puting on a single battery charge, and considera-
ble gains in battery life. However, due to safety issues
they may not make it into handheld and mobile
devices for many years, perhaps never.
Increase of power density, control of energy con-
sumption, and creation of long lifecycle batteries are
still key research goals. These are important because
ubiquitous computing and communication also needs
ubiquitous availability of energy sources. Batteries
and micro-energy generators will play a crucial role
for the emerging ambient intelligence space.
Alongside future generations of handheld mobile
devices and personal digital assistants, `wearables' are
Such near-body devices form a
fairly broad category, which includes, for example,
clothing that records biodata, glasses with headphones
embedded in the sides and information display via
the lenses, leisure and sports wear with integrated
MP3 player, mobile telephony and other features,
clothing or bags for children with a display for play-
ing games, GPS localisation, and miniature micro-
phone or camera.
Wearables may also form the centrepiece of per-
sonal or body area networks that connect the indi-
vidual to an adaptive intelligent environment. In
particular, the fusion of the mass-market electron-
ics and textiles & accessories has a high potential for
application areas such as entertainment, security and
Other areas where wearables are expected
to see wider use are various professional environ-
ments such as medical care, maintenance and
he next ten years will see a diversification and
much wider spread of displays. A variety of
technologies are promising to offer new ways of dis-
Some likely innovations in displays and
Bill Buxton, IT designer and consultant, gives the
following examples of probable near- to medium-
term innovations in displays and data projection
`(...) take a look at the plasma panels that are re-
placing signs and posters at cinemas and airports.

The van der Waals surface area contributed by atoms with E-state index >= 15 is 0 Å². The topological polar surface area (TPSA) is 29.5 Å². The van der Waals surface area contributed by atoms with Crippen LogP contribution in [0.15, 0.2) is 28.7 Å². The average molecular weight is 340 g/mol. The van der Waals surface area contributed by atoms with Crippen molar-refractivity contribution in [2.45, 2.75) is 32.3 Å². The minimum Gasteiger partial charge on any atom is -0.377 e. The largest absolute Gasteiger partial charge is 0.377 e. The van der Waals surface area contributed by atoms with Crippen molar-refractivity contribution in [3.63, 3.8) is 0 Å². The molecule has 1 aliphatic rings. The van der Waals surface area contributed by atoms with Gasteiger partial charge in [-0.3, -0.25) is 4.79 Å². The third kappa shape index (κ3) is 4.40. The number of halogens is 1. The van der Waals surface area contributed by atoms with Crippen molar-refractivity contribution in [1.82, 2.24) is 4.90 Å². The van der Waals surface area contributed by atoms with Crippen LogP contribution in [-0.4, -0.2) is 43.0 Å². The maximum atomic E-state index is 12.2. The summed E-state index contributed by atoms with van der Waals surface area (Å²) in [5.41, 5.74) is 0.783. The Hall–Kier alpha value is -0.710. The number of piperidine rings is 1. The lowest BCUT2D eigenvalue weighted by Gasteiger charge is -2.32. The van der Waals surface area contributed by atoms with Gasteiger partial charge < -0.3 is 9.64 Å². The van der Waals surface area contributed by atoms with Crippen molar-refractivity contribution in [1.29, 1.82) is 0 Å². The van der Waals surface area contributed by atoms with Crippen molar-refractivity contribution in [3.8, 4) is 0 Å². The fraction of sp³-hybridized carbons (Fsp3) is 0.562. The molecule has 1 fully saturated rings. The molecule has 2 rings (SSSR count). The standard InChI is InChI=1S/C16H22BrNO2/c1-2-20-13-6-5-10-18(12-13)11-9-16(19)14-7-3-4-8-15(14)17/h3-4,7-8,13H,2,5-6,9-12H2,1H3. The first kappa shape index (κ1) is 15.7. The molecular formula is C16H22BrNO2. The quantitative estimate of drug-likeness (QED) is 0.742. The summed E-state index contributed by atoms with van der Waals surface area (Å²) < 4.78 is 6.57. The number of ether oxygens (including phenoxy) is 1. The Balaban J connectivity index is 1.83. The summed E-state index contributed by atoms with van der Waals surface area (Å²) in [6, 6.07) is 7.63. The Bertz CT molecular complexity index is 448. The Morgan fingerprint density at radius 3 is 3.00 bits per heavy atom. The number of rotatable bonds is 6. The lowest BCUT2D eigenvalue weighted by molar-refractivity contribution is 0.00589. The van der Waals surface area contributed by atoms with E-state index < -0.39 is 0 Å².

If these devices are being used now, when they
cost about $10,000 apiece, imagine what we'll see
when technologies like light-emitting polymers
and e-Ink allow us to make even larger, thinner
and higher-quality displays for perhaps as little as
$100. In the mid-1800s, the introduction of the
blackboard revolutionized classroom education.
These displays could have a similar impact, not
only in classrooms (in the form of electronic whi-
teboards) but also for signs, home entertainment
and even interior wallpaper.
`At the same time, we are seeing the emergence of
smaller, brighter and cheaper data projectors. The
technology in supermarket bar-code scanners is
being transformed to create miniature high-reso-
lution color laser projectors the size of a fingertip.
Within a couple of years you will see them inte-
grated into your cell phone and pda; if you want
to view data that won't fit on such small screens
or if you want to look at the information with
someone else, you can use those devices to pro-
ject it onto any wall, tabletop or other surface so
it appears as large as you'd like, always in focus.'
Bill Buxton, "Forward into the Past" in TIME
Magazine: Visions of Tomorrow, Special Report, Vol.
164, No. 15, 11 October 2004. http://www.time.
Cf. Ron Schneiderman,
"On and On Forever" in
id=14; see also Shier 2004
(above); forecasts to 2012
for fuel cells are given
by ABI research (2003).
Cf. Fistera 2004, Fistera
Small Devices for Energy
For a rich overview of
current work in wearable
technologies, see http://
In the area of wearable
electronics, industrial coop-
erations have, for example,
been established between
Philips and Levi Strauss &
Co., Infinion and O'Neill
Europe, and others. For
images and descriptions of
the current generation of
products, see http://www.
For more information
on smart textiles, see
EPSRC Network Smart
textiles for intelligent
consumer products (UK,
net; Wearable Electronic
& Smart Textiles (WEST)
Interest Group. http://
See the Integrated
will develop a Wearable
06.12.2004 8:37:17 Uhr